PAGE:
The classical string ensemble the Donegal Camerata makes a welcome return with a concert at Conwal Church in Letterkenny.

This concert has been made possible by the return to Donegal on holiday of Lucia Spacirova, who plays violin and viola with the ensemble. Lucia moved back home to Slovakia in 2017.

Joining Lucia will be Orsolya Szabó-Yélamo on violin, Victor Yélamo  on cello and Michael McGinty on double bass. The programme includes works by Leopold Mozart, father of Wolfgang Amadeus, marking the 300th anniversary of Leopold’s birth; Beethoven; Elgar; Dvorak; Piazzola; Brahms; and Irish composer Vincent Kennedy.

Victor Yélamo said they are very much looking forward to the concert which is part of the 2019 ‘Sundays in Conwal’ series.

“We had a very busy time with Donegal Camerata for several years and it’s great to get this opportunity to play together again,” he said. “The piece we’re playing from Vincent Kennedy is called ‘Memories’ and that’s very appropriate as we have many happy memories from those years.

“This ‘Sundays in Conwal’ series is now well-established. We’d like to thank the Rev David Houlton and the Select Vestry for allowing us to use this historic church and for all their support and help.”

Tickets are €10/€5 and doors open on Sunday at 2.30 pm, with a 3.00 pm start. It will last for about an hour.

Programme

Conwal Church is one of the oldest buildings in Letterkenny. In fact it was already established when Leopold Mozart was born in 1719. So it is an excellent setting for the works which will start Sunday’s programme, both from 1760 - movements from his Divertimento for string trio No 3 in D and his Divertimento in G Major No 1.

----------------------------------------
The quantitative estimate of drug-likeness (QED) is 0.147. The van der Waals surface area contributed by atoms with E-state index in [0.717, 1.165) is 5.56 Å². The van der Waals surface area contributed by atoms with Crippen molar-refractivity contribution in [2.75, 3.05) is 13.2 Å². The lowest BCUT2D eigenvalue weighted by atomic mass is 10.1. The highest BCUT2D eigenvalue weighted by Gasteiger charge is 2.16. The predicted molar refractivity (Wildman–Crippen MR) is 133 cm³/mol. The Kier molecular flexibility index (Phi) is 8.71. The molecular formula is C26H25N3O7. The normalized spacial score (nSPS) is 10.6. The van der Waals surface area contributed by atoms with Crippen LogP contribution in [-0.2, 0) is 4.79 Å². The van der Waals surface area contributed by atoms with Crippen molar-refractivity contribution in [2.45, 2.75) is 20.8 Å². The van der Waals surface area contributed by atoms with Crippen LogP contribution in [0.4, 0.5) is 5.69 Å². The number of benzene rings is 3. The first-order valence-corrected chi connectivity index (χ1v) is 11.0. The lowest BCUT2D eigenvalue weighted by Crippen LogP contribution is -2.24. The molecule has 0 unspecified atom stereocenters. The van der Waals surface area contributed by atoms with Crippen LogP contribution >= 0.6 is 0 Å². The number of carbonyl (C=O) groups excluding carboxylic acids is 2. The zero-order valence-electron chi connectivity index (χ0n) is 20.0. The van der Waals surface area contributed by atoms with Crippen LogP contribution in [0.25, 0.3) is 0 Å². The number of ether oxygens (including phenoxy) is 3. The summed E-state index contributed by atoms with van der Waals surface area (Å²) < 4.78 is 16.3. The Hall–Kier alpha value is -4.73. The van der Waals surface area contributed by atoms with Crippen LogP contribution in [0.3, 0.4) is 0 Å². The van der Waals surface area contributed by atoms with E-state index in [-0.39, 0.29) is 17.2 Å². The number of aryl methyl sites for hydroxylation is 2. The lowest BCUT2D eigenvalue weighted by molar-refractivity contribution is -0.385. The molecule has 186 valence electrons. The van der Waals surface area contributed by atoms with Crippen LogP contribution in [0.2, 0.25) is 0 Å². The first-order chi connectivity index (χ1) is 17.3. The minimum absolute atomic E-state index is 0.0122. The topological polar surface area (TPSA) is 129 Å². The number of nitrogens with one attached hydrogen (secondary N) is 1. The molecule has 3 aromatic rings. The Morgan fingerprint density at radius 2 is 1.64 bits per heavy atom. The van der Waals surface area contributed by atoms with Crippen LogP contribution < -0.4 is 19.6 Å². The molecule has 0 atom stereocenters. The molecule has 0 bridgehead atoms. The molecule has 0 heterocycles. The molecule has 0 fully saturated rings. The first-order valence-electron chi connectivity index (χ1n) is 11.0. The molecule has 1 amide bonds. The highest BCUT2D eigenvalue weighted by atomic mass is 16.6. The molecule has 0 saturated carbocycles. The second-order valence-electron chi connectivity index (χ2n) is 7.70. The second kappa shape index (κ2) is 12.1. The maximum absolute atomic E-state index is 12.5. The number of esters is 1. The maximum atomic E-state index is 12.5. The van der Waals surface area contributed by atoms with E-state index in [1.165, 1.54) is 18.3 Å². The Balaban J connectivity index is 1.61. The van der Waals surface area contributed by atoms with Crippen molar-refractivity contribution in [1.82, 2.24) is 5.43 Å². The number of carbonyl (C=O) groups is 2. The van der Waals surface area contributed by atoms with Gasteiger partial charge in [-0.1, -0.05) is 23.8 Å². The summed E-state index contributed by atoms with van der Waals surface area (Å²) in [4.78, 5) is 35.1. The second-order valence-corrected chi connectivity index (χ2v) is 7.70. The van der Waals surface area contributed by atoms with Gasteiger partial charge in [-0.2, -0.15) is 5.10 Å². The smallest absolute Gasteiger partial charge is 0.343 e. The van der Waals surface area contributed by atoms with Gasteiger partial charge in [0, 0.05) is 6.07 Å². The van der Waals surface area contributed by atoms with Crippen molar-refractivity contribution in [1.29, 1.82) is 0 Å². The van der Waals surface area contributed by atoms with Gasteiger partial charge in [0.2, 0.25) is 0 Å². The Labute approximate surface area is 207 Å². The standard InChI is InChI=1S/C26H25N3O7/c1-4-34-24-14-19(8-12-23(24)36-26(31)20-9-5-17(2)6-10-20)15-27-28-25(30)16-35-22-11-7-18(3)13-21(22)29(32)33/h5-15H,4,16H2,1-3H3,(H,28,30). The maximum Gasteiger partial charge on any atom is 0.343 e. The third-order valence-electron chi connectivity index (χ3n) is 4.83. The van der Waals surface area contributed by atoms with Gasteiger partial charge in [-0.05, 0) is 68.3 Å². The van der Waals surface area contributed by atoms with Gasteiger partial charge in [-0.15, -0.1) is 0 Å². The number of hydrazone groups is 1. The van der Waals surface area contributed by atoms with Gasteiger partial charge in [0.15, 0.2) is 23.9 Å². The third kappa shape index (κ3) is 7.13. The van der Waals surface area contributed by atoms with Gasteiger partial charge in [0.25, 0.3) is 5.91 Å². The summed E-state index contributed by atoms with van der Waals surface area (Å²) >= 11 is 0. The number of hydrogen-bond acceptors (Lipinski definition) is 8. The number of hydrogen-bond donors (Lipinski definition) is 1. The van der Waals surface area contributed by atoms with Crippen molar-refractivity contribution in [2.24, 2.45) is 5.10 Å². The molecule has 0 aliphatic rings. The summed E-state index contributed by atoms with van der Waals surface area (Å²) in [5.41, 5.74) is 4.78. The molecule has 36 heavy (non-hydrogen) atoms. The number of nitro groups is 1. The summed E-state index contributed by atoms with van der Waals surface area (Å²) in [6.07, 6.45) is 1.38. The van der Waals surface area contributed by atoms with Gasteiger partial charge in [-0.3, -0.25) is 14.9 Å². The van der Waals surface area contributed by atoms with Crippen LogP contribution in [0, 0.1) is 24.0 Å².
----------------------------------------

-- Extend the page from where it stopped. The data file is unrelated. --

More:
Those will be followed by Vincent Kennedy’s ‘Memories’ for two violins, part of the Kilcormac Cantata which he composed in 2011. Vincent is in Donegal this weekend in his role as conductor of the Donegal Youth Orchestra.

Next the Donegal Camerata will play 6 Landler in D Major for Two Violins and Bass by Beethoven, from 1865. Then it is a bit closer to home with three short pieces by English composer Edward Elgar.

The concert finishes with an international tour – a Humoresque from the Czech composer Dvorak;  an Argentinian tango from Piazzolla; and finally a Hungarian dance from the German composer, Brahms.

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